The Willis Tower In 150 Years

[Illustrated by Andrew Banks, Judson M.Arch.’11 concentration Traditional Architecture and Urbanism] When Chicago was still celebrating the end of the Civil War, the city had a population of roughly 200,000 people. The most memorable structure from that era, the Water Tower, was still three years from construction. Today, 150 years later, the city’s population has grown by more than 1,200 percent, and the city’s tallest building, the Willis Tower, is more than 1,300 feet taller than the height of Chicago’s tallest building in 1866. This is all to say a lot can change in 150 years. Which makes our question,…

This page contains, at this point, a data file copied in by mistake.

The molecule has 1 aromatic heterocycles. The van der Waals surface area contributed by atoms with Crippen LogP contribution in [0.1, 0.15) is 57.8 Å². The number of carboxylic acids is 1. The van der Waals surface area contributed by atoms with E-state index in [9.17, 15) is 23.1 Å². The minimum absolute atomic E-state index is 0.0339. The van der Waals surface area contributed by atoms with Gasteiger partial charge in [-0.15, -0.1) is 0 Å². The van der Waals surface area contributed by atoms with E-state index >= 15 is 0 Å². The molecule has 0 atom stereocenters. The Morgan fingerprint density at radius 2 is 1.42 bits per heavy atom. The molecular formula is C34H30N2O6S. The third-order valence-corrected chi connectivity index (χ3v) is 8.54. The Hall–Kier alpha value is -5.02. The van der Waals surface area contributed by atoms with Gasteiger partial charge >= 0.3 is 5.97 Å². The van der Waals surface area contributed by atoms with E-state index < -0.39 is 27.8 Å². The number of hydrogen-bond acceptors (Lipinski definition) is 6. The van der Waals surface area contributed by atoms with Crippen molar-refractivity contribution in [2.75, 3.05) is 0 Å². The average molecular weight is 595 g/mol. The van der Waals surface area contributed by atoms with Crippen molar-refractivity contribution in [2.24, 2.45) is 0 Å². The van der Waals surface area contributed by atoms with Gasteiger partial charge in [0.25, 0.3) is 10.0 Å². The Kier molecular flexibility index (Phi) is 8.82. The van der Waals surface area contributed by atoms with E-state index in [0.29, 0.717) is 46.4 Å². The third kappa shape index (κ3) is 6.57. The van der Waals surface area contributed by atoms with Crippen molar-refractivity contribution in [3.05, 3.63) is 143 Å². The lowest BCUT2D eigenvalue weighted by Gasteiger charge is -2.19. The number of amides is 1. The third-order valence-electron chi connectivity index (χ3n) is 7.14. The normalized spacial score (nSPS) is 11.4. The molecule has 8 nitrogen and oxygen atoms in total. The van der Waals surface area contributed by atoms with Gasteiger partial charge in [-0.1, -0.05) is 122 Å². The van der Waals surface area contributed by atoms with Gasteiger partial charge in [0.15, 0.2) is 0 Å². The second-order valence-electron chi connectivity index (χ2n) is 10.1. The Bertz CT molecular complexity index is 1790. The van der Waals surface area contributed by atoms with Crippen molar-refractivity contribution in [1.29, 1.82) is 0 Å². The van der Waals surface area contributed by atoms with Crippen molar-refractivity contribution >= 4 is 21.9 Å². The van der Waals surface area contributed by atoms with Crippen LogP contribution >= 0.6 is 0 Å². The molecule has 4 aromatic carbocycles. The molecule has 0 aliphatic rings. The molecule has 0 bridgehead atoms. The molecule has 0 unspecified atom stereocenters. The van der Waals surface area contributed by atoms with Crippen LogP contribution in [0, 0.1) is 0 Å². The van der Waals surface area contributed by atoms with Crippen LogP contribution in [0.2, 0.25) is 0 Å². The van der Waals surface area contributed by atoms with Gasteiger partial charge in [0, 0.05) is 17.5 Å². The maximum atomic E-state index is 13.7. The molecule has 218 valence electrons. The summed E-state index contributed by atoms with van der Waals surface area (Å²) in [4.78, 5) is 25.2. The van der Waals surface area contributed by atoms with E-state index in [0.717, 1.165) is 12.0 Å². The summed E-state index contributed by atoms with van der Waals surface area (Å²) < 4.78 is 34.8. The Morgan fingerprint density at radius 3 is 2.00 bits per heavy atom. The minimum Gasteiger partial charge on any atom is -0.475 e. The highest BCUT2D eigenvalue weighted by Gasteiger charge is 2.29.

On Sustainability | At Home & Afield

On the surface, sustainability with regards to building appears to be a very straight forward subject; if a building is built of materials that are readily and locally available, renewable, culturally relevant, and has minimal environmental impact; and, it is built to last a hundred, two hundred; let’s say, even a thousand years, then the building is a sustainable structure. A 2004 survey, The Actual Service Lives of North American Buildings noted that the average life of a building in North America is about 30 years, which, by any standard, is not very sustainable.  The study found that the largest…